O Dimie, O Reginald, N Kuffrey, A Mohammed, I Henry, B Isa
africa, meningitis, meningococcemia, neisseria meningitides
O Dimie, O Reginald, N Kuffrey, A Mohammed, I Henry, B Isa. Acute Meningococcemia Complicating Epidemic Meningitis In Zaria, Nigeria. The Internet Journal of Tropical Medicine. 2009 Volume 7 Number 1.
A 20year old male petty trader (Case 1), a 13year old female pupil (Case 2) and a 16yr old female student (Case 3) each, presented with acute symptoms of headache, fever, vomiting and neck pain associated with microscopic haematuria, haemorrhagic skin lesions, meningeal irritation, oliguria as well as hypotension and altered consciousness. Case 1 had petechaie and purpuric lesions on the right foot while Case 2 had similar lesions on her upper and lower limbs. Both of these patients had mild thrombocytopenia and prolonged international normalised ratio of 2.0. Case 3 had different degrees of purpura, blisters and ulcers all over the body, in addition to recurrent generalized seizures, papilloedema, coma and septic shock. She was bleeding from mucosal orifices with laboratory features of disseminated intravascular coagulation (DIC) (platelet counts of 62 X 109/L, normal range 100-400 X 109/L, prolonged prothrombin time by 8s above control and prolonged Kaolin cephalin clotting time by 17s above control).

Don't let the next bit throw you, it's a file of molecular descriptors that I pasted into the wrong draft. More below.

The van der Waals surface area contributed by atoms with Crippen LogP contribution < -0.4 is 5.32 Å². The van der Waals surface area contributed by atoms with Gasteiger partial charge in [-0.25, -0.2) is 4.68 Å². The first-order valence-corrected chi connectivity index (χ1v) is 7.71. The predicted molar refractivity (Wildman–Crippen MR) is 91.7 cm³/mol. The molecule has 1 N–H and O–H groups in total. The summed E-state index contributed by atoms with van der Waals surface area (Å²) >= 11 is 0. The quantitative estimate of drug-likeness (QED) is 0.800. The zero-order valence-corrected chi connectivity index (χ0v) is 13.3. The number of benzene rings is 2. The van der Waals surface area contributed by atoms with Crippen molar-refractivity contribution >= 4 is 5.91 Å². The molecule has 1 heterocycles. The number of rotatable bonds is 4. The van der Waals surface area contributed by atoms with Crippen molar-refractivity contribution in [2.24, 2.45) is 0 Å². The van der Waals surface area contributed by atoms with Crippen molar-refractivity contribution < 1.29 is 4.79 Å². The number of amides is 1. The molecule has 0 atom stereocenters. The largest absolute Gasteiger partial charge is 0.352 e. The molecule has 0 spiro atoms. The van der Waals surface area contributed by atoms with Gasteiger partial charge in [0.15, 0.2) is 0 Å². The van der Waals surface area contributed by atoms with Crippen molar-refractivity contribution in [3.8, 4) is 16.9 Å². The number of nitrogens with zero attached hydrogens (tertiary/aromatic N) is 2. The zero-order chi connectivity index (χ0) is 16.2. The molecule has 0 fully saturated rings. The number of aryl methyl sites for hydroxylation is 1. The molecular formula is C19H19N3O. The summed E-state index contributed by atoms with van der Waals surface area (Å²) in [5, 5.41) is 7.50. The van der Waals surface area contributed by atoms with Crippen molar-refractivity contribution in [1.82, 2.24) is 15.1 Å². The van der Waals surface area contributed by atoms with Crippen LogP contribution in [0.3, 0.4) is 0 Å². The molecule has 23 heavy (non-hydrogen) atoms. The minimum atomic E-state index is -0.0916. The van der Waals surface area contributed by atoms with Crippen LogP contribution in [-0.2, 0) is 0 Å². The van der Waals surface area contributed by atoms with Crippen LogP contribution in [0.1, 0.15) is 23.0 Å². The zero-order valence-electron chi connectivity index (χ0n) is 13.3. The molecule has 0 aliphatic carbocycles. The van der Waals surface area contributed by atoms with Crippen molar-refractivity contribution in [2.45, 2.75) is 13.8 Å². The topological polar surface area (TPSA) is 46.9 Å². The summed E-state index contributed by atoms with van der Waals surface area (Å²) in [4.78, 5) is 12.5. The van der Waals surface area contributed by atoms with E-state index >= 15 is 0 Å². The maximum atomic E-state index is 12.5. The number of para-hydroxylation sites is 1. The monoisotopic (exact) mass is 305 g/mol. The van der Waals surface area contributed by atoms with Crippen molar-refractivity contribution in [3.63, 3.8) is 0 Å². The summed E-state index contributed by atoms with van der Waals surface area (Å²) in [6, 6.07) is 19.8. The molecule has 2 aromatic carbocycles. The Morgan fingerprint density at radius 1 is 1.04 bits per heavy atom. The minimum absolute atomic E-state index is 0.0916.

Gram negative intracellular diploccoci were identified from the cerebrospinal fluids (CSFs) of the patients but
Patients were treated with intravenous fluids, dexamethasone 24mg/day in divided doses, and ceftriaxone 2g daily for 3 weeks. While Cases 1 and 2 recovered in the general ward and were discharged without sequelae up to 3 months of follow-up, Case 3 had to be managed in intensive care unit (ICU) with additional transfusions of two units of fresh whole blood. On the 10th day of treatment, she developed bilateral sterile knee arthritis. However, she recovered after 86 days of hospital care and was discharged with residual bilateral knee arthralgia which persisted 3 months post-discharge.
The features of hemorrhagic skin lesions, septic shock, DIC and acute renal failure seen in these patients with meningitis are consistent with acute meningococcemia (
All the patients reported lived in overcrowded poor rural environment which are known risk factors for epidemic meningitis. While some of the risk factors for meningococcemia, such as sickle cell disease, asplenia and HIV infection, were excluded in our patients, investigations for the role of other risk factors, such as complement deficiency, properdin deficiency and polymorphisms of various inflammatory mediators (
Acute meningococcemia is a potentially fatal condition with mortality ranging from 10-43% and occurring mainly within the first 12 hours of presentation (
In conclusion, to avert the morbidity and mortality associated with epidemic meningitis in Nigeria, strengthening of surveillance measures, improvements in vaccination strategies and tackling the prevailing problems of poverty and overcrowding, are imperatives.